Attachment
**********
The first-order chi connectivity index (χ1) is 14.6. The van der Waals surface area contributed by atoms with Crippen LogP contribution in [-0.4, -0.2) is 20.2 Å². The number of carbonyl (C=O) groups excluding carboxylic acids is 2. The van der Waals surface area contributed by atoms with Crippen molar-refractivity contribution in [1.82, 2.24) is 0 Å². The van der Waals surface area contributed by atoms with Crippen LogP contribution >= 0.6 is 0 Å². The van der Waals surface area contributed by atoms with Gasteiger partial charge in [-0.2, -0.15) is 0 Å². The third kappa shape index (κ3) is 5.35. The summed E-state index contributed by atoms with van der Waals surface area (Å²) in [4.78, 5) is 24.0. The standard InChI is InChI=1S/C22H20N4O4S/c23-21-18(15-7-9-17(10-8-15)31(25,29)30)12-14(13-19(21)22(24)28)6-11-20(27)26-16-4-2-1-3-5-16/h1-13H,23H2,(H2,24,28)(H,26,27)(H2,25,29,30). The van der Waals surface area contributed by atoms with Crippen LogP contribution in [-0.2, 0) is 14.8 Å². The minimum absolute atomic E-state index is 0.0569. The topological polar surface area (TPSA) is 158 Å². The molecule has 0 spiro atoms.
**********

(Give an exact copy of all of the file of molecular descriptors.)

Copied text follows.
The first-order chi connectivity index (χ1) is 14.6. The van der Waals surface area contributed by atoms with Crippen LogP contribution in [-0.4, -0.2) is 20.2 Å². The number of carbonyl (C=O) groups excluding carboxylic acids is 2. The van der Waals surface area contributed by atoms with Crippen molar-refractivity contribution in [1.82, 2.24) is 0 Å². The van der Waals surface area contributed by atoms with Crippen LogP contribution >= 0.6 is 0 Å². The van der Waals surface area contributed by atoms with Gasteiger partial charge in [-0.2, -0.15) is 0 Å². The third kappa shape index (κ3) is 5.35. The summed E-state index contributed by atoms with van der Waals surface area (Å²) in [4.78, 5) is 24.0. The standard InChI is InChI=1S/C22H20N4O4S/c23-21-18(15-7-9-17(10-8-15)31(25,29)30)12-14(13-19(21)22(24)28)6-11-20(27)26-16-4-2-1-3-5-16/h1-13H,23H2,(H2,24,28)(H,26,27)(H2,25,29,30). The van der Waals surface area contributed by atoms with Crippen LogP contribution in [-0.2, 0) is 14.8 Å². The minimum absolute atomic E-state index is 0.0569. The topological polar surface area (TPSA) is 158 Å². The molecule has 0 spiro atoms.